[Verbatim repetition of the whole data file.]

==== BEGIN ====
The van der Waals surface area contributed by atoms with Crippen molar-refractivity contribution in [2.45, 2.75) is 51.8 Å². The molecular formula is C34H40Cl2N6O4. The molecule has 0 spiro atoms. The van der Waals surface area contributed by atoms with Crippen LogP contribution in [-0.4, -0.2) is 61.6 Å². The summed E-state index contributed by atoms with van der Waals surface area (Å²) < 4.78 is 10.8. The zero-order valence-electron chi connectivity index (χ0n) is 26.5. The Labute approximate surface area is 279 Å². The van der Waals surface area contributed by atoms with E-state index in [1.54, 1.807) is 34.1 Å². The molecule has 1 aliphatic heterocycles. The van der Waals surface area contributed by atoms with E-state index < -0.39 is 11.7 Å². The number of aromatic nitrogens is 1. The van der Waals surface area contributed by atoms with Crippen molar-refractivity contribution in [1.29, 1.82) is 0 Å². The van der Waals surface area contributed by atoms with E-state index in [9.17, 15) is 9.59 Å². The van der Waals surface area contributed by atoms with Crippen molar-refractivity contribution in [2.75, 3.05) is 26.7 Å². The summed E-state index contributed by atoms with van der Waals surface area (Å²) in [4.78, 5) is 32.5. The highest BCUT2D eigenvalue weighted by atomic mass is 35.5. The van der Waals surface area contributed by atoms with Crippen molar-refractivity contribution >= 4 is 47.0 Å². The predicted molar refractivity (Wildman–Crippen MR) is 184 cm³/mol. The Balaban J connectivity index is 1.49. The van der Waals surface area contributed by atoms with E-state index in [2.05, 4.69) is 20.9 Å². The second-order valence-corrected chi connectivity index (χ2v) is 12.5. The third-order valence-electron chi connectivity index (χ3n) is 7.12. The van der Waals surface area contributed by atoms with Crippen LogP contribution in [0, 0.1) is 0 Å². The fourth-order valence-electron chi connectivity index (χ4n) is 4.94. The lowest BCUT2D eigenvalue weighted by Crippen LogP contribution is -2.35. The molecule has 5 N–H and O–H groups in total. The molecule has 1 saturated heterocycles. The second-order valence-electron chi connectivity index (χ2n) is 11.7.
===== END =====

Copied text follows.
The van der Waals surface area contributed by atoms with Crippen molar-refractivity contribution in [2.45, 2.75) is 51.8 Å². The molecular formula is C34H40Cl2N6O4. The molecule has 0 spiro atoms. The van der Waals surface area contributed by atoms with Crippen LogP contribution in [-0.4, -0.2) is 61.6 Å². The summed E-state index contributed by atoms with van der Waals surface area (Å²) < 4.78 is 10.8. The zero-order valence-electron chi connectivity index (χ0n) is 26.5. The Labute approximate surface area is 279 Å². The van der Waals surface area contributed by atoms with E-state index in [1.54, 1.807) is 34.1 Å². The molecule has 1 aliphatic heterocycles. The van der Waals surface area contributed by atoms with E-state index < -0.39 is 11.7 Å². The number of aromatic nitrogens is 1. The van der Waals surface area contributed by atoms with Crippen molar-refractivity contribution in [1.29, 1.82) is 0 Å². The van der Waals surface area contributed by atoms with E-state index in [9.17, 15) is 9.59 Å². The van der Waals surface area contributed by atoms with Crippen molar-refractivity contribution in [2.75, 3.05) is 26.7 Å². The summed E-state index contributed by atoms with van der Waals surface area (Å²) in [4.78, 5) is 32.5. The highest BCUT2D eigenvalue weighted by atomic mass is 35.5. The van der Waals surface area contributed by atoms with Crippen molar-refractivity contribution >= 4 is 47.0 Å². The predicted molar refractivity (Wildman–Crippen MR) is 184 cm³/mol. The Balaban J connectivity index is 1.49. The van der Waals surface area contributed by atoms with E-state index in [2.05, 4.69) is 20.9 Å². The second-order valence-corrected chi connectivity index (χ2v) is 12.5. The third-order valence-electron chi connectivity index (χ3n) is 7.12. The van der Waals surface area contributed by atoms with Crippen LogP contribution in [0, 0.1) is 0 Å². The fourth-order valence-electron chi connectivity index (χ4n) is 4.94. The lowest BCUT2D eigenvalue weighted by Crippen LogP contribution is -2.35. The molecule has 5 N–H and O–H groups in total. The molecule has 1 saturated heterocycles. The second-order valence-electron chi connectivity index (χ2n) is 11.7.